What you see here is the result of that electronegativity. The “δ” (delta) symbol represents that a particular atom behaves as though it’s positive or negative, according to the distribution of its electrons. In this case, oxygen and hydrogen are creating dipoles, which is a separation of positive and negative charges. Oxygen holds the negative dipole and both hydrogens each have a positive dipole. The presence of these uneven charges creates a unique kind of covalent bond called a polar covalent bond. You might be getting an inkling in the back of your mind about the possible implications of this polarity, but hold that thought, we’ll get to that in an upcoming lesson.
Sodium and chloride, unlike the other two combinations, are not covalent. That is, they don’t share at all. In fact, instead of the dance looking like two experts sharing a stage, it looks like one skilled dancer dragging a much weaker dancer along for the ride. This dance is referred to as the ionic bond, a bond between atoms at completely opposite ends of the electronegativity spectrum. The analogy makes complete sense when considering the effective nuclear charges. Chlorine, with its effective charge of +7 and a nearly-complete valence shell, can easily take possession of sodium’s electron, which has an effective charge of +1 and a willingness to get rid of an electron. Ionic bonds are a step up from polar covalent, where, instead of there being mere poles, there is one atom that is completely negatively-charged and one atom that is completely positively-charged, held together simply because negative and positive charges are attracted to each other.
Image via Annenberg Learner
Now, there is one more kind of dance, the most interesting kind, in my opinion. Has anyone wondered about what happens when there’s a bunch of atoms that want to give up their electrons, like sodium (Na), in one place without atoms that want to take them? Well, think about it this way: although sodium’s easiest path to being like a noble gas is giving up one electron, it’s not its only path.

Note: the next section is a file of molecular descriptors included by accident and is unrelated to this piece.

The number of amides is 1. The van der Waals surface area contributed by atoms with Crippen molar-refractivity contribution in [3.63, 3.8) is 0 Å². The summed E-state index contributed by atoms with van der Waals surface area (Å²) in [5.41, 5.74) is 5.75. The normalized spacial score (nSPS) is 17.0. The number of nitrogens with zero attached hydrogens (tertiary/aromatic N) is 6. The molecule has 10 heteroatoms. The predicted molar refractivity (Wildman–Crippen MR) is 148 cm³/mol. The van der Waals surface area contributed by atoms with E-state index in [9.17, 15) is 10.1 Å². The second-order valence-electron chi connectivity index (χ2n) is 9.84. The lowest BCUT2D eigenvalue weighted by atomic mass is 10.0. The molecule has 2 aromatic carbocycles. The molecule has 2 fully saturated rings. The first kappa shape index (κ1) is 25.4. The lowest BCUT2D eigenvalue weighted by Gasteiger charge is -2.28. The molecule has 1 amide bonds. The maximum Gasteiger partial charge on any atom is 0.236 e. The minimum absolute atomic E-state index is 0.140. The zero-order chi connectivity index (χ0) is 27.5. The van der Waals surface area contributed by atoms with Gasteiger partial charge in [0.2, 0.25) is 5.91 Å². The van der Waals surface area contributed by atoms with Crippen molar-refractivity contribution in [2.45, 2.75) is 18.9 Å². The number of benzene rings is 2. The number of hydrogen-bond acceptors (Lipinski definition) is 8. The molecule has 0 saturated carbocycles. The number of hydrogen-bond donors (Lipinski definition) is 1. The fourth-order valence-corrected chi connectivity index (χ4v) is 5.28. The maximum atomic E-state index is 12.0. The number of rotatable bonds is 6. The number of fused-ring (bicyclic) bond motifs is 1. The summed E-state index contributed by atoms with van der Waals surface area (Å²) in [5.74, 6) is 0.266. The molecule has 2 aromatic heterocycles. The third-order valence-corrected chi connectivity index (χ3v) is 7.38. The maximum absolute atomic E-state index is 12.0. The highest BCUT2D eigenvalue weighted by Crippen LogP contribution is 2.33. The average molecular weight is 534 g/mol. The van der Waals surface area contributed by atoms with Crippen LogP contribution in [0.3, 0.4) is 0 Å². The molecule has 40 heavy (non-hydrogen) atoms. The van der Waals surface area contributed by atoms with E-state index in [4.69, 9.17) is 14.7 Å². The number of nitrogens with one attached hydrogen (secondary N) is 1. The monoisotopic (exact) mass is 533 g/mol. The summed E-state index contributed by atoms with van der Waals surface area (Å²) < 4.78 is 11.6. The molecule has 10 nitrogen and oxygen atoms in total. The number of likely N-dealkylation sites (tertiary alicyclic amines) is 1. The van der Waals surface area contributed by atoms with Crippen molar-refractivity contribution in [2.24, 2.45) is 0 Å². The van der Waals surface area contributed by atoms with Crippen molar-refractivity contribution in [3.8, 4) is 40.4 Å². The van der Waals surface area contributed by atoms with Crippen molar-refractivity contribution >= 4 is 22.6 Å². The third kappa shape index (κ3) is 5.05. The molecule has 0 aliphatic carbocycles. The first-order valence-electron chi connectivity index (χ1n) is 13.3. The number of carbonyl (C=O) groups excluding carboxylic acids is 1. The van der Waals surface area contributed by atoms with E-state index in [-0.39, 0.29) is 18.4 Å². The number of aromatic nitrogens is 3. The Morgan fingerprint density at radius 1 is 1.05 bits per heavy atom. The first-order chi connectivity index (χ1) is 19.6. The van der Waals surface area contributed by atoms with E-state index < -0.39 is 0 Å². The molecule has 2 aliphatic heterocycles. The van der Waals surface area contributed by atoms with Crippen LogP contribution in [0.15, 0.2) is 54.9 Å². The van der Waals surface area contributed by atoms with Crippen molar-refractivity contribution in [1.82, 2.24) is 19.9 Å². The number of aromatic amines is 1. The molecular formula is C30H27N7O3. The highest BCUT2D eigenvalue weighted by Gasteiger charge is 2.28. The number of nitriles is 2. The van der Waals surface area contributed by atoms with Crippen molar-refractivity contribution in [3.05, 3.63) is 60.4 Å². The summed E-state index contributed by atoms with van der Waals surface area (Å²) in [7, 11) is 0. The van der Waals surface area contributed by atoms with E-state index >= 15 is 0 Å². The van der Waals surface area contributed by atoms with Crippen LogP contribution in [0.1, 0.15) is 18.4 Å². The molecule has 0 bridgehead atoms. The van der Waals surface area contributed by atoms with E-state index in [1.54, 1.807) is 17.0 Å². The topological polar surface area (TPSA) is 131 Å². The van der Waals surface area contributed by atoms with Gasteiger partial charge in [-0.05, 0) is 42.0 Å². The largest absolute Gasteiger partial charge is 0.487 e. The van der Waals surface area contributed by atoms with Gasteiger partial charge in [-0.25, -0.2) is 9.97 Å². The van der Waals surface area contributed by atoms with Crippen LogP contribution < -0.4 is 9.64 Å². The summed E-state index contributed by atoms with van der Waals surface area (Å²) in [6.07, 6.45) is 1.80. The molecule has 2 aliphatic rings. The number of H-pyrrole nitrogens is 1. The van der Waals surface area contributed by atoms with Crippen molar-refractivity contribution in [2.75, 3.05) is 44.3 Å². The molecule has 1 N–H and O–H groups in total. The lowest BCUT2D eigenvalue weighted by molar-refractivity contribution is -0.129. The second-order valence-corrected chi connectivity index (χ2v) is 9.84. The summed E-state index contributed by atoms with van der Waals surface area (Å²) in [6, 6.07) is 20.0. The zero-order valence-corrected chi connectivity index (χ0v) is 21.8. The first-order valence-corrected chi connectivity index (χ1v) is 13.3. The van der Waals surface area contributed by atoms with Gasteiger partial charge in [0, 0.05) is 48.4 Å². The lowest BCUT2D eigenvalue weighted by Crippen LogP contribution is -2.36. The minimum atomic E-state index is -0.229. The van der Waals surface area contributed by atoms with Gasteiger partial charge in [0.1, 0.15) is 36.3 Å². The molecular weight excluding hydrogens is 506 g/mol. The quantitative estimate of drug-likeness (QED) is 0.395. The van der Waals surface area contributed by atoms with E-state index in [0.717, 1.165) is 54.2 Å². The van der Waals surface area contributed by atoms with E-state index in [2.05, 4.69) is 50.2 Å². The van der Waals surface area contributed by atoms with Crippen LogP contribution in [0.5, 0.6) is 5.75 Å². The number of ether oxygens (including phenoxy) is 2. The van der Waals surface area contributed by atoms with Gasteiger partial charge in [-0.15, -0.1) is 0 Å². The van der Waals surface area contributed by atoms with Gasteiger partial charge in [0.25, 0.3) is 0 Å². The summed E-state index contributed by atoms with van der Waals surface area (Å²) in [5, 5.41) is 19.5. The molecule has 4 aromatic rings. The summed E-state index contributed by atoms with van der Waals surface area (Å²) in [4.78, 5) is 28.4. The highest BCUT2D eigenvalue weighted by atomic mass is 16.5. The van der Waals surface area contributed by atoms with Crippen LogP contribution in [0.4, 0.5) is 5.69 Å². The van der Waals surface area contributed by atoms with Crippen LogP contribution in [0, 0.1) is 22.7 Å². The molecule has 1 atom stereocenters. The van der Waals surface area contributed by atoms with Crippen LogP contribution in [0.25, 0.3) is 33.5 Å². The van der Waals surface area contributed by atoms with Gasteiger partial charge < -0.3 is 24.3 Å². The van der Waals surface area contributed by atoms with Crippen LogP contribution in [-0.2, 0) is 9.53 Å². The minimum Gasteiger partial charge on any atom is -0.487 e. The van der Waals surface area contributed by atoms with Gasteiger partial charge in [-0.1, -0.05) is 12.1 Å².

First, let’s explain the dance. In this situation, all of the sodium atoms form metallic bonds with each other, which suits its nature of giving up electrons. Metallic bonds are a lattice, or net, of many atoms held together by an attraction to delocalized, or free, electrons from sodium.
This is not to scale. Remember, it’s a three-dimensional figure and electrons are everywhere.
Image by Keisho Inoue via IGCSE Chemistry
The delocalized electrons, essentially, form a very mobile cloud over the lattice, blocking the effective nuclear charge around sodium. But that’s not all - the sodium atoms being among so many electrons pushes it to be more like its next noble gas - argon (Ar) instead of its last - neon (Ne). Basically, its valence shell is being completed by the abundant sea of electrons surrounding it. For each individual sodium atom, this ends up being a pretty good deal because, if the rapidly-moving cloud is not over them (unlikely, but possible), it ends up being like neon since it’s successfully given its electron up to that cloud, but, if the cloud is over them, then it’s still stable, or, at least rapidly shifting between stability and instability. Boy, does taking “partially stable with a chance of stability” over “completely unstable” sound familiar in today’s times.
All of what we discussed dealt with one thing: the beautiful dances of chemistry. These dances create molecules, which are formed by two or more atoms bonding. In the cases where there are at least two different atoms, these molecules are also called compounds.
This natural effort by atoms leads to one thing: having the specific number of electrons, through any means, to become as stable as a noble gas. But what’s next? Is that all there is to atoms?
In a way, yes. If atoms (or molecules) are at their lowest possible energy-state, there’s no reason for anything else to happen. But there are many situations in which that is not the end.
However, that, my friends, is for later. Right now, there is another question to consider: with the seemingly infinite variety of molecules in our universe, how do you distinguish certain molecules from another? How, for example, do you distinguish water and rubbing alcohol? That…will be answered. Next time.
Quick Question: Are our bonding examples above all compounds? Are they all molecules?
As always, thank you for reading. You might be noticing that the scale of our discussions is increasing. It will only get bigger from here; make sure you join our mailing list to keep up with all future content.